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  1. Wow! I honestly had not given much thought to the “color” of branding, although as I read through the post I realized that I had previous knowledge of much of the information. One of the things which stood out to me was, “Your color choice will project a message about your business.” As I design the message that is my passion, I will seek the types of colors that best lend to that message. The cover to my book is orange – which (according to the article) appeals to a wide range of people, both male and female. I guess this is one part of the puzzle that helps to explain why a book that has a primary target audience of African-American men, also appeals to many African-American women as well. I will definitely refer to this post’s information to help in my branding efforts. Thanks Phil.

    Allen Paul Weaver III
    author, Transition: Breaking Through the Barriers

  2. This article is not only true but is Biblically sound. God used colors too, in very significant ways to tell His story and to get our attention. Just as we are trying to do today, to get others' attention. He was "Branding" with color from the beginning.

    As you read and study the Bible, especially the O.T. you begin to see patterns and will notice that absolutely everthing has a specific meaning to God; including names, numbers and even colors. They were all significant and pointed to or spoke of the character and nature of God…and His coming Son. NOTE; the instructions given by God to build the Tabernacle. The colors of the curtains; blue (pointed to the Heavens and the majesty of God), purple (spoke of the royalty of God and the soon coming King) and scarlet (spoke of our sin and the covering of Jesus' blood over them) and then the gold threads. Gold always speaks of purity in the Bible.  The gold threads represent His purity/perfection that "holds" everthing together. NOTE; the different colored metals used in the structure of the Tabernacle. Gold (purity), silver always points to His redemption in the Bible and the brass which represents that which is incorruptable. NOTE; the Ephod worn by the High Priest which had 12 different stones of different colors. Each one representing one of the 12 tribes of Israel. The care of the 12 tribes was always "on His heart." Now, That's Significant! Even His first covenant with man was done in a splash of colors painted across the sky in a Rainbow.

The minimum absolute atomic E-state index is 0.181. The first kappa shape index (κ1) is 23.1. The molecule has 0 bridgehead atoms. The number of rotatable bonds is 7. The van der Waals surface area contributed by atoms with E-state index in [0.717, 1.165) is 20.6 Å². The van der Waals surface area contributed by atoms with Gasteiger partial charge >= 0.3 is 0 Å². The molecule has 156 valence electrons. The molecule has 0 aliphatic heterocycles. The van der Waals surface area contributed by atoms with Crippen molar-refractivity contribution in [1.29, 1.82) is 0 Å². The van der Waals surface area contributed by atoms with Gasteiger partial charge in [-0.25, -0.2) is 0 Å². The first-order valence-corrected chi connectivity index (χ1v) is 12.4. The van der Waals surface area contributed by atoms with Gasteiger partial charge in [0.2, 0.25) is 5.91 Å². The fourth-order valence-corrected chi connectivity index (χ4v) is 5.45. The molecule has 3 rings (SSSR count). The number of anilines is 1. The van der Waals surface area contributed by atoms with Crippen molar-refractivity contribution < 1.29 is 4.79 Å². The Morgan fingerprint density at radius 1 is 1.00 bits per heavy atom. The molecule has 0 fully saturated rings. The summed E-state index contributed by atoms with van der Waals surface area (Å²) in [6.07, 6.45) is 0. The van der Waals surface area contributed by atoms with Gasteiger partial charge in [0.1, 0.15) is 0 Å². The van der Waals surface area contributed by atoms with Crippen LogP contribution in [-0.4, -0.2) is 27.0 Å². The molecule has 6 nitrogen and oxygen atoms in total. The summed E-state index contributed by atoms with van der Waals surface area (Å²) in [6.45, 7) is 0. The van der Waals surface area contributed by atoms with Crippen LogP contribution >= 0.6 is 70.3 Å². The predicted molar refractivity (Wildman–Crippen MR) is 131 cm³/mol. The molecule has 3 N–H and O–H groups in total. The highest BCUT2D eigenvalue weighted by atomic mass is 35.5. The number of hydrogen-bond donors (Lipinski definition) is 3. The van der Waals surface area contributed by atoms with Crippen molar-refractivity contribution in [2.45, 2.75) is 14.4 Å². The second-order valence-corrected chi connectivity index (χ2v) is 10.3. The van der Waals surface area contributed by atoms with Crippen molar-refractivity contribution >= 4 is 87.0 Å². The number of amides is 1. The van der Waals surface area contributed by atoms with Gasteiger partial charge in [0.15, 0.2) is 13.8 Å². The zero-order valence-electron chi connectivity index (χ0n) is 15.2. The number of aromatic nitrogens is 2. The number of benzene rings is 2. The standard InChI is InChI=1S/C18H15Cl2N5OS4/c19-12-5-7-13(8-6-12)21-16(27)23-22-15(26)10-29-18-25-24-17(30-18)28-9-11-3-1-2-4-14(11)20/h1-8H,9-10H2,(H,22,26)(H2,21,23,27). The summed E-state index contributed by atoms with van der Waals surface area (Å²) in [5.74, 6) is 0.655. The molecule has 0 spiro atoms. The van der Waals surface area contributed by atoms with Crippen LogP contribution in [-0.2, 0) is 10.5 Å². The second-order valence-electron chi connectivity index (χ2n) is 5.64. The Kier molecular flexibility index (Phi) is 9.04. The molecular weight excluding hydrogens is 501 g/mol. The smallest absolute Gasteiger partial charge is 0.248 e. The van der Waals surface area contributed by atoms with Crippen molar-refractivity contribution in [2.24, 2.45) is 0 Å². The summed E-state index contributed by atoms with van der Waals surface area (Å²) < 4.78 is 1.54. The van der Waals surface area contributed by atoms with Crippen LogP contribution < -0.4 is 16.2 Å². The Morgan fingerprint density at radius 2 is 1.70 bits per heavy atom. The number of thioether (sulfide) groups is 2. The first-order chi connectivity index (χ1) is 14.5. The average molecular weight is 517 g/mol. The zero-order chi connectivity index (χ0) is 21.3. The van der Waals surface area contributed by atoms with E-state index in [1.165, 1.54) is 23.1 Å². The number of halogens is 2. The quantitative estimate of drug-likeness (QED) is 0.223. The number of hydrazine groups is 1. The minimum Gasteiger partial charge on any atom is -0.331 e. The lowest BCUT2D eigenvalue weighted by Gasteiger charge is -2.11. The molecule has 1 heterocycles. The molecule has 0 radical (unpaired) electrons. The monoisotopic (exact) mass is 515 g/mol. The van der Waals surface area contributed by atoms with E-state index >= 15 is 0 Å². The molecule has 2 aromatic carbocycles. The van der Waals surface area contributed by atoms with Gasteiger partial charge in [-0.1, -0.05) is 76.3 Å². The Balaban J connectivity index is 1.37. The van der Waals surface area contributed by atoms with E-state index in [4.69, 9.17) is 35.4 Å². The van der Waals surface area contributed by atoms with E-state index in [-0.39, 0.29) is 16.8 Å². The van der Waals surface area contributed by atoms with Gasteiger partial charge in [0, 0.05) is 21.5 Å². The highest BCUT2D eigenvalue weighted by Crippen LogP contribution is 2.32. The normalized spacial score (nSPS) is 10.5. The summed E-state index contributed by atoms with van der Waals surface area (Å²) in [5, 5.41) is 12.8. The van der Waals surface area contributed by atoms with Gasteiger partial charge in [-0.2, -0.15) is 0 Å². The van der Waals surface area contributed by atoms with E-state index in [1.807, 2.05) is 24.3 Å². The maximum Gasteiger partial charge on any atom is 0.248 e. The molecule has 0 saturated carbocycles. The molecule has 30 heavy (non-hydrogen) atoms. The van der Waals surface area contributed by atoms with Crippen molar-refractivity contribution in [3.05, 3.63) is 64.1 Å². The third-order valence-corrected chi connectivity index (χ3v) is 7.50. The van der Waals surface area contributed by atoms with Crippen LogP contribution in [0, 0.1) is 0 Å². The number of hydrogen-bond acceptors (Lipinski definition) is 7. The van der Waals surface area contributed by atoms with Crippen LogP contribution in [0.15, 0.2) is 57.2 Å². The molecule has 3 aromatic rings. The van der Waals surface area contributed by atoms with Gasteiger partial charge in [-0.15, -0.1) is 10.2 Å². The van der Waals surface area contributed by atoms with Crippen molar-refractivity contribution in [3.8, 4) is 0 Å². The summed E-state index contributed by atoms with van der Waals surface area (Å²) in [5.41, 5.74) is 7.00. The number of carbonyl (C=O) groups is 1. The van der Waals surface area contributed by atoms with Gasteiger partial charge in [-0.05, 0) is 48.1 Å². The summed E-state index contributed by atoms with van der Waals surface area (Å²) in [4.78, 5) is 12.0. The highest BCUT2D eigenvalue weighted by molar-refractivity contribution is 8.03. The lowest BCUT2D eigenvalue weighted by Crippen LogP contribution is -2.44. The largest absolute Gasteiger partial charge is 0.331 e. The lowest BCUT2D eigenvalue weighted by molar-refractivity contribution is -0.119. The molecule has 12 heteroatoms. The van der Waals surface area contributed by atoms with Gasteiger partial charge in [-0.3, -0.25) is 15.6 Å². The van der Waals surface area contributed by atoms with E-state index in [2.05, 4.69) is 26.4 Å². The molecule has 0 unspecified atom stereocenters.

We are told to study to show ourselves approved, as we do, we grow in God's great multi-faceted wisdom. We do well to know His mind, even in the colors He created in order to understand how they were to then and now, have affect on us. What are you trying to accomplish and what are you trying to say?  As we know and understand His mind and original design, we too, become, much more affective.  

  3. Shauna… all I can say is… powerful. Truly God’s revealed Word to us is the illumination by which we are to light our paths. You have taken the issue of color branding to a deeper, foundational level. God was doing marketing and branding before we even KNEW what He was doing. I referenced this issue before in another of Phil’s posts on advertising where you see evidence of this – Deuteronomy 6:6-9. (You probably already know this). Here, God sets up how His people are to surround themselves with His message in order for it to permeate their hearts and minds. Advertising/branding/positioning moguls have basically adopted this strategy in order to get consumers to buy their products… but, as you mention about the issue of color, the principles behind what they do originated with God.

    Allen Paul Weaver III
    author, Transition: Breaking Through the Barriers

  4. Thanks Phil for bringing this to our attention. Needless to say on day one when God created light, he created color. It's an expression of who God is. Being in the business of creating brand experiences for many organizations, we find that color selection is often the most significant single starting point in any design solution. It can set the tone for everything to come, even form. Consider what H&R Block's green square says about their organisation. It's worth taking the trouble and spending the money to find someone who is skilled and gifted in associating a color to your unique brand. Sure we can all select colours but in my experience I've seen too many clients' attachment to 'their' colours go against the grain of established color theory principles. If there's one message in the branding area of working with colour that my experience compels me to share, it's summed up in the word 'control'. The degrees of which usually sets apart the men from the boys. True beauty is so often in the subtleties. Bobbie Houston of Hillsong fame once told an employee of mine that she had 'a gift of colour'. I'm not sure where that stands theologically, but a gift it is. Bring on the day we honour our skilled artists as much as the evangelists. We've had 'Futurists' as headline speakers at our media conferences, maybe its time to give the 'Colorists' a go. My all time favourite reads on the subject are: 'The Elements of Color' by Johannes Itten (a Bauhaus classic and staple of art education around the world) and 'White Hot by Tricia Guild (although relative to interior design, the color principles are universal).